After 5 minutes, pour the remaining ganache into the ring and place the tart in the fridge to set for 2 hours. Place the tart in the freezer for at least 4 hours before flocking.
After the gateau is fully frozen, sit the gateau on a wide upturning glass or pot. Remove the metal ring by lightly warming with a blow torch. Remove by carefully sliding the ring downwards. Place back in the freezer.
For the flocking, break the chocolate into chunks and place in a small heatproof bowl. Melt the chocolate by placing the bowl over a bain marie. Leave to cool slightly before stirring in the vegetable oil.
Fill the base of a paint gun with the melted chocolate mixture and attach the nozzle. To avoid redecorating the kitchen in chocolate brown, set a large cardboard box on its side to provide a protective roof and walls to work in.
Remove the gateau from the freezer and carefully lift it onto a plate. Place the gateau in the cardboard box then spray it with the chocolate, turning carefully as you go. Return it to the freezer until 20 minutes before serving.
Want more recipes by Heston Blumenthal? Get these…
“In Germany, you can’t become a master pâtissier until you can make a Black Forest gâteau correctly. For me, it’s all about the chocolate, cherries and the kirsch.”
Black Forest Gateau
For the sponge
200 g (7 oz) unsalted butter, softened, plus extra for greasing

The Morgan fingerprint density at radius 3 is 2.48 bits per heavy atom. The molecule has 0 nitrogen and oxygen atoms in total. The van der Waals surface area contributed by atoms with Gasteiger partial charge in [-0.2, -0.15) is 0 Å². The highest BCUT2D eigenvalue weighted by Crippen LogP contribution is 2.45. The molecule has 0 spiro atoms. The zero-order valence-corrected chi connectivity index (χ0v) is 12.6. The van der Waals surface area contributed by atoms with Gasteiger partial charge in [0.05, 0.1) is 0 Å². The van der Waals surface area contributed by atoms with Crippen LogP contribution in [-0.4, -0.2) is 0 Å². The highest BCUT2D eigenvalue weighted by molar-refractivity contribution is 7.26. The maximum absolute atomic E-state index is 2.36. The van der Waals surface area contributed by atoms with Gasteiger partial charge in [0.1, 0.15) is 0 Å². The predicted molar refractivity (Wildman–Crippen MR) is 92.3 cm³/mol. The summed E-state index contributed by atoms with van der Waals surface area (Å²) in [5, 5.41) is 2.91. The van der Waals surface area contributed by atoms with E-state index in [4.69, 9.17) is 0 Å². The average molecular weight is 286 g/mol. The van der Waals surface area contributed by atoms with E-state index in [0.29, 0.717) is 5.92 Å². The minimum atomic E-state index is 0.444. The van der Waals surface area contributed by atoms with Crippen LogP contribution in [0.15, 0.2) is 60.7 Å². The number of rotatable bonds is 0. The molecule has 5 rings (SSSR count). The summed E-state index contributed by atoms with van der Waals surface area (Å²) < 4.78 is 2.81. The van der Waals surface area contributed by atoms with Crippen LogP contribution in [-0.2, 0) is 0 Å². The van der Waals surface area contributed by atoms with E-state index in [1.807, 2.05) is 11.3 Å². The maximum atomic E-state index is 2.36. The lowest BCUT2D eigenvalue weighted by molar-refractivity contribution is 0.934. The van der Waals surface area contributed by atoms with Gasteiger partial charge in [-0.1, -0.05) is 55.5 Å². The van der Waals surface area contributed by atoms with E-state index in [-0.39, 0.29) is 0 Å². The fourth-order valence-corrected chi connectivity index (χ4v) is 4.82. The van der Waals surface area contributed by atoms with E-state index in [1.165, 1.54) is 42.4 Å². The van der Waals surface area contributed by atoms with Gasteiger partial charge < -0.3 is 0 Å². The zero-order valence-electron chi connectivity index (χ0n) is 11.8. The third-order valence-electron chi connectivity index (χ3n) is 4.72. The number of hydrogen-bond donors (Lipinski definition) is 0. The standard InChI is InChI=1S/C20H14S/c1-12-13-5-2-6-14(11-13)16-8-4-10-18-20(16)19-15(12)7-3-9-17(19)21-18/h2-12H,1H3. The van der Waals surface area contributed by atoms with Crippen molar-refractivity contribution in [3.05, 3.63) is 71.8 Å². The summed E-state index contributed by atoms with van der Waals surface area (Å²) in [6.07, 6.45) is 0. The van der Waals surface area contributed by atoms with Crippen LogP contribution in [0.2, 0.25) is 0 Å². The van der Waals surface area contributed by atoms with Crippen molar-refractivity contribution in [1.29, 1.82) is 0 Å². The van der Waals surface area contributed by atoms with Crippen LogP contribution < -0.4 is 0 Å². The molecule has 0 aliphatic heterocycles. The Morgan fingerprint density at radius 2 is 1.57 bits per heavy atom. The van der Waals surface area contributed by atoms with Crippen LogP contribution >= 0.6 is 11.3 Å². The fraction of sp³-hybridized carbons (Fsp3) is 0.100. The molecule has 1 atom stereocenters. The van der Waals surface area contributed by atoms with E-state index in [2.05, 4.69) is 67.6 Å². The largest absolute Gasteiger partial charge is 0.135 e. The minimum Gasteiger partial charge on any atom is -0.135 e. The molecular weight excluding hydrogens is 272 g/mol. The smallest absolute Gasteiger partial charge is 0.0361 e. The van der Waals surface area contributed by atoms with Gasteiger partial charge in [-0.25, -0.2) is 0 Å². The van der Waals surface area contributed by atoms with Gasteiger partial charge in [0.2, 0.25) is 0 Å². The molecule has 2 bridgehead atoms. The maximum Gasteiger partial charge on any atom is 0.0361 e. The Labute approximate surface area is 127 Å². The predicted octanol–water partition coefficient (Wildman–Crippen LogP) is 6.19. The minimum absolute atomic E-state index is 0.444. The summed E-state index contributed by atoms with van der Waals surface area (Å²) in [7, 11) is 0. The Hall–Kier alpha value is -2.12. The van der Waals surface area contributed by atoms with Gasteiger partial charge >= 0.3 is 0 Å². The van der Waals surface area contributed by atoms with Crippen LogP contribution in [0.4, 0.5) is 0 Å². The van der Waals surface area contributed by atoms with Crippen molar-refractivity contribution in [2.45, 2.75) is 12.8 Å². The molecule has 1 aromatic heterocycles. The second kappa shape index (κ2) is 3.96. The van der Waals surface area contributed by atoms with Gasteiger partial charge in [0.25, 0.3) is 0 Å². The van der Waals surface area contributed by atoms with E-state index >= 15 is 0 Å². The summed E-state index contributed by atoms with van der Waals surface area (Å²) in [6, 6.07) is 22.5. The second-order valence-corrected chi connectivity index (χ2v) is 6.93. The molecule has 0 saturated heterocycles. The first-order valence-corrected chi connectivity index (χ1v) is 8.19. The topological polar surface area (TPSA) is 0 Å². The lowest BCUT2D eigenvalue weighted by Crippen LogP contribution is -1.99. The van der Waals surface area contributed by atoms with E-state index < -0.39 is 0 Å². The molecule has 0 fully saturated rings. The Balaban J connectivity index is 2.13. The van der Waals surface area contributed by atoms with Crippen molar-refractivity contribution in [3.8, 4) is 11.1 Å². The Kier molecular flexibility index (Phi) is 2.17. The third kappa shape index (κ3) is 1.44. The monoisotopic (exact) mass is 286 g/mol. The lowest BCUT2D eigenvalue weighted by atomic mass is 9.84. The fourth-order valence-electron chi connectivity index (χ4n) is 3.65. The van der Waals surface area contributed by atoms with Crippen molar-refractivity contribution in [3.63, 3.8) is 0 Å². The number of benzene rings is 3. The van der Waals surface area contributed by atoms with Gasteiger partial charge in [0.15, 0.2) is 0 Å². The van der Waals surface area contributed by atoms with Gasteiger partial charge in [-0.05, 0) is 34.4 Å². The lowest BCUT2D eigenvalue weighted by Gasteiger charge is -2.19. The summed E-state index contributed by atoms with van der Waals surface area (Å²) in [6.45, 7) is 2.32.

200 g (7 oz) caster sugar
6 large eggs, separated
130 g (4½ oz) self-raising flour
70 g (2½ oz) cocoa powder
3 Tablespoons milk
For the filling and topping
3 Tablespoons kirsch
4 Tablespoons cherry jam
900 ml (32 fl oz) double cream, whipped
400 g (14 oz) tin pitted black cherries, drained and halved
60 g (2¼ oz) dark chocolate (60% to 70%)
A handful of fresh cherries
Heat your oven to 180°C/fan 160°C/gas 4. Grease a 23-cm springform cake tin and line the base with parchment. Beat the butter and sugar together in a large bowl, using an electric whisk, until the mixture is pale and fluffy. Beat in the egg yolks one at a time.
Sift the flour and cocoa powder together into another bowl, then fold into the whisked mixture. Finally, fold in the milk. In a clean bowl, whisk the egg whites to soft peaks. Gradually fold into the chocolate mixture until fully mixed. Pour this into the prepared tin and gently level the surface. Bake for 45 to 50 minutes, or until a skewer inserted into the middle comes out clean.
Leave the cake in the tin for 5 minutes, then turn out onto a wire rack to cool completely. To assemble, carefully cut the cake horizontally into three even layers (see tip below). Place one sponge on your serving plate and sprinkle evenly with 1½ tablespoons kirsch. Spread half of the cherry jam over the sponge then apply a layer of whipped cream on top, and spread it out with a palette knife.
Scatter over half of the cherries. Place another sponge on top, sprinkle with the rest of the kirsch, then repeat the jam, cream and cherry layers. Place the last sponge on top. Load a palette knife with cream and spread it all over, covering the entire cake in a thin layer of cream. Press finely grated chocolate around the sides and top. Pipe rosettes of cream around the edge and sit whole cherries on them.